• Well sure DC is walkable if by walkable you mean that fewer people actually die while walking?! I went three years without a car in this city, as a student and non-profit worker, and it’s terrible – some things are the same everywhere (cabs are expensive, lugging home groceries) but to compound it Metro is a disaster … stations are far apart, it’s also expensive, it’s slow! Maybe for people who can afford to live next to Metro or in affluent neighborhoods with everything right there – but as someone who tried to make it walkable, I sure don’t think it is!

  • I have a car for work. for everything personal but grocery shopping I walk or talk the bus. I think this is an immensely walkable city.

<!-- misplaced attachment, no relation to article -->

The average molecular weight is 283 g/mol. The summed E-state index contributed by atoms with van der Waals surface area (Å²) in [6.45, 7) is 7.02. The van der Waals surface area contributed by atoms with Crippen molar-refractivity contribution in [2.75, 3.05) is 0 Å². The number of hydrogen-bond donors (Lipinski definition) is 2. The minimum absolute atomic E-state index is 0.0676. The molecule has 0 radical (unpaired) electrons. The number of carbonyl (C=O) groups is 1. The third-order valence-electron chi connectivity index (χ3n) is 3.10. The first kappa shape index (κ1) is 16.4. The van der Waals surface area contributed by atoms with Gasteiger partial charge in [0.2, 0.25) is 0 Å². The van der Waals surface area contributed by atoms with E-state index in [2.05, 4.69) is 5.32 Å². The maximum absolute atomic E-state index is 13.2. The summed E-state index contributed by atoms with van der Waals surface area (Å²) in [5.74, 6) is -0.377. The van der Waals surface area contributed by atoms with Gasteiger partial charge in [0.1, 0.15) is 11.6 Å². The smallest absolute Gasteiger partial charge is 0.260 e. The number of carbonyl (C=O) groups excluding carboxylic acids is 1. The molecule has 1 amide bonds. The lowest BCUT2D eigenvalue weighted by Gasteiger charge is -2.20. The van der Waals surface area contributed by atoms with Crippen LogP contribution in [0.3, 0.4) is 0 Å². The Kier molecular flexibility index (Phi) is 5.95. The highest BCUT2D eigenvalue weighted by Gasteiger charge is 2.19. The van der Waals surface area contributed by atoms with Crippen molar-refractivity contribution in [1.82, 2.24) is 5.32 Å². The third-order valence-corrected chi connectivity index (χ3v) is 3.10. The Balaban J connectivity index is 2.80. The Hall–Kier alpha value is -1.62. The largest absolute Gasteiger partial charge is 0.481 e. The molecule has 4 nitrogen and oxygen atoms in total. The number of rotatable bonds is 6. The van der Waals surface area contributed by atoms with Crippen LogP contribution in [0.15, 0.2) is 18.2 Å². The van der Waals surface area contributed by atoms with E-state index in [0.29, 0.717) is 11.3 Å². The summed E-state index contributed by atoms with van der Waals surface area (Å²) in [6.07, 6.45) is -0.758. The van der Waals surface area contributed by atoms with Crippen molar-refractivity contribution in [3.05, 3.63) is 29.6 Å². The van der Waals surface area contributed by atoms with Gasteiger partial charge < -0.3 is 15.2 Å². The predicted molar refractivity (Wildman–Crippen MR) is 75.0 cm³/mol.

• –coming from someone who has a car….and doesn’t spend an hour going 5 miles for work…

      • You must be one of those people who works in an office downtown and assumes everyone else does too. For all you know this person could work in Reston or McLean or someplace that’s a nightmare to get to via public transit. Or the vehicle might be required by the nature of the job.

      • I posted at 8:50. I would walk to work if I could. Not sure what’s wrong with encouraging pedestrians.

  • I don’t care where the person works – I *agree* that a car is necessary in DC! My point is that – it IS very difficult to be without a car in DC.

    I think it’s very easy to talk about how walkable the city is when you have a car! Because you don’t actually have to walk. If you need a ride in a pinch – you have one.